Recently they have dropped the still-taboo swastika for sunwheel or runes—symbols deployed by racists across Europe. Other times their sophisticated online skills are on horrific display when Jewish reporters are pummeled with hundreds of personalized anti-Semitic attacks delivered to the victim via email or Twitter for the “crime” of reporting the news or writing op-eds.

The new generation of Nazis also showed in Charlottesville that they can capture national and global attention by staging Nazi-like torchlight parades—and uploading video in real time, via Social media, with little or no consequence to the perpetrators.

*Campuses have changed

In the past several years, Jewish students on a large number of college campuses have been subjected to unprecedented levels of anti-Jewish sentiment, leading many to feel uncomfortable participating in Jewish campus life or other campus activities whose participants are especially hostile to Jewish students.

Jewish students can’t table for their organizations at student events fairs without being physically surrounded and shouted down by extremist anti-Semitic campus organizations.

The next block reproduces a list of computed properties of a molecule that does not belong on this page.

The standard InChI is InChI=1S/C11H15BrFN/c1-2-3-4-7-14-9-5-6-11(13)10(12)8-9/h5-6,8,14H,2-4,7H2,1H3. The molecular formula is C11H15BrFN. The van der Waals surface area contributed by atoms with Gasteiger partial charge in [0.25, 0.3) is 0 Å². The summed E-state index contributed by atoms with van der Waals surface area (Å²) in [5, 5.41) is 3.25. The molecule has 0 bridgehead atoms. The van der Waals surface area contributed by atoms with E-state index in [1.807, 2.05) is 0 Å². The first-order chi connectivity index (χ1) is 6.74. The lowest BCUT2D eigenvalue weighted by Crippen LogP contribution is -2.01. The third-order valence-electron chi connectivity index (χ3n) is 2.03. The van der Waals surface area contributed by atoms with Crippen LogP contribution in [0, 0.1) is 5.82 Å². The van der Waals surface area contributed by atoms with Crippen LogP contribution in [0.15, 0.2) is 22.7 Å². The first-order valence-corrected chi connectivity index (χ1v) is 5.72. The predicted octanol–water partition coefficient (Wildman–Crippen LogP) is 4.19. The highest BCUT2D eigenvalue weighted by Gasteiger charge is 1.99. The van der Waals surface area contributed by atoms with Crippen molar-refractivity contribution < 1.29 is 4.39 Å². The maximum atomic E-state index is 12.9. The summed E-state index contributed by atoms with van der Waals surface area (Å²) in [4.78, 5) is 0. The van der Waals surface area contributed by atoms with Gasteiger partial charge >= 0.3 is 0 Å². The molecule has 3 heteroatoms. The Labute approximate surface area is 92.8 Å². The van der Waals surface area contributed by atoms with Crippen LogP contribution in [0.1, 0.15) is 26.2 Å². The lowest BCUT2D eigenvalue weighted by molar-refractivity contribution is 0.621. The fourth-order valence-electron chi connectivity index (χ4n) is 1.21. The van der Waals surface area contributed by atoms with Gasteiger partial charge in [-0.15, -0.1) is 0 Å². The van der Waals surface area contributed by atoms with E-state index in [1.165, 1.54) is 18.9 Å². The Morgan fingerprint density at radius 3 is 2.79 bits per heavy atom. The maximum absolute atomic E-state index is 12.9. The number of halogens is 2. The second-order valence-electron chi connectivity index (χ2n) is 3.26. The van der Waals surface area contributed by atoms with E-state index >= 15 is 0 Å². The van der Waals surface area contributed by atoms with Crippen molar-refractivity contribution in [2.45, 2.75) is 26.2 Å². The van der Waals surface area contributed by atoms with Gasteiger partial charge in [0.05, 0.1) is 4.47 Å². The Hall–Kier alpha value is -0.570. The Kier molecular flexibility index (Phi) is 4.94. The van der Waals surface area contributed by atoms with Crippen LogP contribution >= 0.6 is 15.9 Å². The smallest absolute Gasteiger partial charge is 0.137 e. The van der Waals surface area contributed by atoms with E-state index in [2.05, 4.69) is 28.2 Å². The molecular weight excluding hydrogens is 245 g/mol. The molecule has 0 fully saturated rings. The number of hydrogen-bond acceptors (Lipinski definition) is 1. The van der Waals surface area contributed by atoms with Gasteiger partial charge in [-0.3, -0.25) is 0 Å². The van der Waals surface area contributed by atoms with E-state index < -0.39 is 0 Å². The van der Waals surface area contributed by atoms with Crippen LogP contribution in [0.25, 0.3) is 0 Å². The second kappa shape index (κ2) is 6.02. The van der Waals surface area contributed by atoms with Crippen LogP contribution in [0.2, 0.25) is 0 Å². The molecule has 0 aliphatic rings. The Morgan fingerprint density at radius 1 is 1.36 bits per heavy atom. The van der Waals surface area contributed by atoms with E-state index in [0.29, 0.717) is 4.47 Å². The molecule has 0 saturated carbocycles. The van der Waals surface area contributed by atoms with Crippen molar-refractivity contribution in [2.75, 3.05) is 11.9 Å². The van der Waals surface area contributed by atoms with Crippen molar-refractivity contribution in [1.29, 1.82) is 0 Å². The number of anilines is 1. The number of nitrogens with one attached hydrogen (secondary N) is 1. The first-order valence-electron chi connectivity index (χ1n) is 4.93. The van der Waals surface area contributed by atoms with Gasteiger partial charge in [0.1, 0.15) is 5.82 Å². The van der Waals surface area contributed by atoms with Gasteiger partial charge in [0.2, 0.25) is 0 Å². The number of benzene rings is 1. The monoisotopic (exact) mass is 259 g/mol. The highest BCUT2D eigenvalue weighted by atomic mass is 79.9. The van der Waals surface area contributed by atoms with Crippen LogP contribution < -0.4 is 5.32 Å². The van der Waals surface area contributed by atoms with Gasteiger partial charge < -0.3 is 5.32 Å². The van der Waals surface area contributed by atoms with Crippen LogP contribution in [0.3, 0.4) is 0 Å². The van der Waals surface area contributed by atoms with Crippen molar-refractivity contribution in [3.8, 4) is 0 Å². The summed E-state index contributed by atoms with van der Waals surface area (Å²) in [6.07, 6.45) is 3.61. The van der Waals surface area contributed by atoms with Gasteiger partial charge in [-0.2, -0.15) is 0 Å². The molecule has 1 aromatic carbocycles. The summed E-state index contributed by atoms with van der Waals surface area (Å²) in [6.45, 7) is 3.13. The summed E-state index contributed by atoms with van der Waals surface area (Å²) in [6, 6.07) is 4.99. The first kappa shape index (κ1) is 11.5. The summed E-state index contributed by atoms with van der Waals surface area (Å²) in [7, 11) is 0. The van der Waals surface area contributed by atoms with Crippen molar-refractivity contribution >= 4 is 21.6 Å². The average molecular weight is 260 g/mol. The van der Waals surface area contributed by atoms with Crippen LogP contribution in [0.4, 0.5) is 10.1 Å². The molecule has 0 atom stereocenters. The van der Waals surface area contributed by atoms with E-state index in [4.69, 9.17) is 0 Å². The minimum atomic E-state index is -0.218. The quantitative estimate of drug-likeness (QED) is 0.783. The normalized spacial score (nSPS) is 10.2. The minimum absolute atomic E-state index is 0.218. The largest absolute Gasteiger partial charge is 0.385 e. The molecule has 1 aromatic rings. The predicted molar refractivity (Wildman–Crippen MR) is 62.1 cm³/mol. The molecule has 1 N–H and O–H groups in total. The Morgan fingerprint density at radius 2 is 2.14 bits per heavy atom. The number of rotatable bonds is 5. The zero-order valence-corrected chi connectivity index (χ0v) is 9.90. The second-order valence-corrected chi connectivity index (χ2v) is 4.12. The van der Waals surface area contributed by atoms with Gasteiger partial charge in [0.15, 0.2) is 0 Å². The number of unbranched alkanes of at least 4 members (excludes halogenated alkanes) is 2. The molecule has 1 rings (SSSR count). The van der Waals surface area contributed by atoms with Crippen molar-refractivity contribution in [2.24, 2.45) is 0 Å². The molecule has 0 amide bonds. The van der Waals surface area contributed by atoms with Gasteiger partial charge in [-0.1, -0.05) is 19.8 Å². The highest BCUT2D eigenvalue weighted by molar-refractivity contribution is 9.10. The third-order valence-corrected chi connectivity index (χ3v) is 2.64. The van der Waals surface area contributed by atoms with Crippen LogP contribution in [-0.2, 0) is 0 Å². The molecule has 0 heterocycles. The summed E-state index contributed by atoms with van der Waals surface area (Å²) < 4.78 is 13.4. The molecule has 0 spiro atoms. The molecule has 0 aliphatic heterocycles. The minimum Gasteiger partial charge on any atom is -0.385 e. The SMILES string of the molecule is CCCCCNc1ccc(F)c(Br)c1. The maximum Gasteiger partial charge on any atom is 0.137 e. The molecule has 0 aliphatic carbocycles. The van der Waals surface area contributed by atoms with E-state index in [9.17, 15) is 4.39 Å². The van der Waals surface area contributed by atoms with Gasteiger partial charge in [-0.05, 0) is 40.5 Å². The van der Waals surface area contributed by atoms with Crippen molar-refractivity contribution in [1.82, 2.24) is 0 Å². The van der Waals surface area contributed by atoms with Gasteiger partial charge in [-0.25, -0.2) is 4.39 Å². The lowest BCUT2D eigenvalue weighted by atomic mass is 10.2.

They can’t bring speakers to school like every other students group and gender, racial, and ethnic group can, because the speakers will be heckled into silence.

They’re often reluctant to run for student government at some schools because they’ve seen the numerous times in just the past few years that Jewish students have been called out because they are Jews and often excluded from student government expressly due to their involvement in Jewish life on campus.

These incidents of hate and intimation are widespread and impact on campuses with large and small Jewish constituencies. They impact on Jewish support groups like Hillel and Jewish fraternity members of Aepi.

These problems are too often compounded by University administrators who have been tolerating a level of harassment and intimidation of Jewish students that they would never dream of allowing against other demographic groups, because they know there are no consequences.

The failure of schools and the federal government to protect Jewish students on campus from harassment has become a longstanding scandal and one of the most pressing issues in the American Jewish community.